Tax, investments and pension rules can change over time so the information below may not be current. This article was correct at the time of publishing.

How to reduce your Capital Gains Tax bill

Capital Gains Tax (CGT) is a tax on the profit when you sell an asset that has increased in value. The tax is only applicable on the gain, not on the full value.

CGT brings in more money for HMRC than Inheritance Tax and in the 2019/20 tax year, receipts exceeded £9.9 billion.1

Capital Gains Tax is complex, and it can be difficult to calculate gains and losses. Incorrect disclosure can lead to large fines.

Failing to plan for Capital Gains Tax can create a bigger Inheritance Tax liability on your estate. Gains from almost any kind of personal possessions can be liable to Capital Gains Tax, including shares that are not held in a pension or ISA wrapper, buy-to-let properties, jewellery, artwork and coins.

Find out more about tax planning

What is the Capital Gains Tax exemption?

The annual exempt amount is currently £12,300 for individuals in the 2020-21 tax year. Any gains up to this amount do not incur Capital Gains Tax. This allowance cannot be carried over to the next tax year, so you should try to utilise the allowance on an annual basis to reduce your overall CGT bill.

How much is Capital Gains Tax?

The rate of Capital Gains Tax depends on your other income.

If you are a basic rate taxpayer and the gains on any assets sold come within your basic rate band, you’ll pay 10% for most assets and 18% on residential property.

If your combined income and gains are above the basic rate Income Tax threshold, you’ll pay 20% for most assets and 28% on residential property.

Are any assets free from Capital Gains Tax?

Assets held in a pension or ISA wrapper are exempt from Capital Gains Tax. If you sell your car or the home you live in, no tax must be paid.

However, if you used the property for business, let it out or you are a selling a second home then you will be liable to pay CGT.

Find out more about tax planning

What is bed and ISA?

Bed and ISA is when you sell your investments and buy them back immediately inside of a tax-efficient ISA wrapper. This is a way to use your annual ISA allowance and make your portfolio more tax-efficient because any future gains within the wrapper will be free of CGT. You can also do this with a pension.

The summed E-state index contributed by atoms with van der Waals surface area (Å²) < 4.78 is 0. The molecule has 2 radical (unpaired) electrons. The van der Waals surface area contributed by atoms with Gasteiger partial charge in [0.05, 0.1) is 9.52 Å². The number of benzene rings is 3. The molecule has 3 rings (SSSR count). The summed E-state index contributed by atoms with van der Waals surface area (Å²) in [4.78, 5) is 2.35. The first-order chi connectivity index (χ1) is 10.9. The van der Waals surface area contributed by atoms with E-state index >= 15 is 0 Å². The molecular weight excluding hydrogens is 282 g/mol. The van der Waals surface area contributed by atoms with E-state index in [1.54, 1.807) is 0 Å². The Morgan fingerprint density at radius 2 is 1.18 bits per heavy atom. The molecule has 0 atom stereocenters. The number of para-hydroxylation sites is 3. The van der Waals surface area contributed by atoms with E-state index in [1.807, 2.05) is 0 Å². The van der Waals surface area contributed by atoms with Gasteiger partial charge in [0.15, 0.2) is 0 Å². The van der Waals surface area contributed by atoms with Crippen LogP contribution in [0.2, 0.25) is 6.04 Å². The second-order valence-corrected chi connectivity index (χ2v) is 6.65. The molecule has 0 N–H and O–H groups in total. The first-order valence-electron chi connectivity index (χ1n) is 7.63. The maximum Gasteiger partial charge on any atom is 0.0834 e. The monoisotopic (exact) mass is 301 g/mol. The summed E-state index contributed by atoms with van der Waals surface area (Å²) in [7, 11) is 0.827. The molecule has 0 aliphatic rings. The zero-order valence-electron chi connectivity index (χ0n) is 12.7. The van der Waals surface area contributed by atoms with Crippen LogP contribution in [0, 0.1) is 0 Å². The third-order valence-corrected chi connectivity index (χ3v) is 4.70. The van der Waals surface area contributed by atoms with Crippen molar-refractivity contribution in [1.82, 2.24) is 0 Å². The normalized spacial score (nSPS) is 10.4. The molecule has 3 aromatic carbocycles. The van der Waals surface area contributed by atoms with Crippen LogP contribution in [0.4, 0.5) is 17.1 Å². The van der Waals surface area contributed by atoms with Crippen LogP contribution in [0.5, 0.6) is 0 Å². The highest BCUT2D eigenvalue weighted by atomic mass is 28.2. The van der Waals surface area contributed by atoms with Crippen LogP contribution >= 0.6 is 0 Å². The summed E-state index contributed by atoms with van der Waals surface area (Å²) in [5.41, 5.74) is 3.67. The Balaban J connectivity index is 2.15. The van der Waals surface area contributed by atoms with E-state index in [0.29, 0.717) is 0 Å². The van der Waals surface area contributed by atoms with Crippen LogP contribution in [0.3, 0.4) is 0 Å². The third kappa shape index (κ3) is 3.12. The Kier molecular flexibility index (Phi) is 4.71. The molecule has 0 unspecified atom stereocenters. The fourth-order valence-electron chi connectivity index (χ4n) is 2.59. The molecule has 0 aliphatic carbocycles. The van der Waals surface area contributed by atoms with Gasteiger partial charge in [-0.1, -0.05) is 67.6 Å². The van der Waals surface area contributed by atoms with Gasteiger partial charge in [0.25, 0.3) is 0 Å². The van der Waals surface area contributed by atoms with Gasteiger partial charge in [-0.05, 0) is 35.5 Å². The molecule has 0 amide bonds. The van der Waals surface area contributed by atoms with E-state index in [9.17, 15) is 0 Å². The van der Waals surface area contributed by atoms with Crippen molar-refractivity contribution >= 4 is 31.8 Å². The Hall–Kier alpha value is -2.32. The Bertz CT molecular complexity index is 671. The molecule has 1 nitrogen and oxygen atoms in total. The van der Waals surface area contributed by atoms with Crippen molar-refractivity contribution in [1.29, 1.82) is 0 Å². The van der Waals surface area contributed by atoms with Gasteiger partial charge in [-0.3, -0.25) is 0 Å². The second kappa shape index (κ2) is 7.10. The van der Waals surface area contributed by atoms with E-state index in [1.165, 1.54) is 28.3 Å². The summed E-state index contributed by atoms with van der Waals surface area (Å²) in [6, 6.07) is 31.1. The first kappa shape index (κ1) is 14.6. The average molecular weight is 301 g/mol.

How can I reduce my Capital Gains Tax bill?

Transferring or selling assets to a spouse/civil partner doesn’t cause any CGT liability and means you can take advantage of your combined CGT allowances.

The rate of CGT that you are liable for depends on your Income Tax rate. You can reduce your Income Tax rate by making contributions to a registered pension scheme.

What do I do if I make a loss on an asset?

If you make a loss when selling an item, you can deduct the loss from a gain you made on another item.

You can carry forward losses that haven’t been used to offset gains for up to four years. Even if you do not owe any CGT that tax year, you should record losses on your tax return to make it easier to reclaim in the future.

You can also deduct costs related to improving your assets such as making improvements to your holiday home.

Top tips to reduce your CGT bill

  • Utilise your annual CGT allowance to offset any gains, your allowance cannot be carried forward.
  • You can utilise combined allowances by transferring assets to your spouse or civil partner.
  • Reinvest your assets inside an ISA to stop further CGT.

Start tax planning today

At Four Wealth Management, a financial adviser can help you to utilise all of your tax allowances and plan your finances tax-efficiently to reduce the amount of tax you owe.

Book a no-obligation zoom meeting/phone call with a financial adviser on 0117 973 0500 or leave us a message online.

The value of an investment with St. James’s Place will be directly linked to the performance of the funds selected and may fall as well as rise.  You may get back less than the amount invested.

The levels and bases of taxation, and reliefs from taxation, can change at any time and are generally dependent on individual circumstances.

1 Statistica, ‘Capital gains tax receipts UK 2020’


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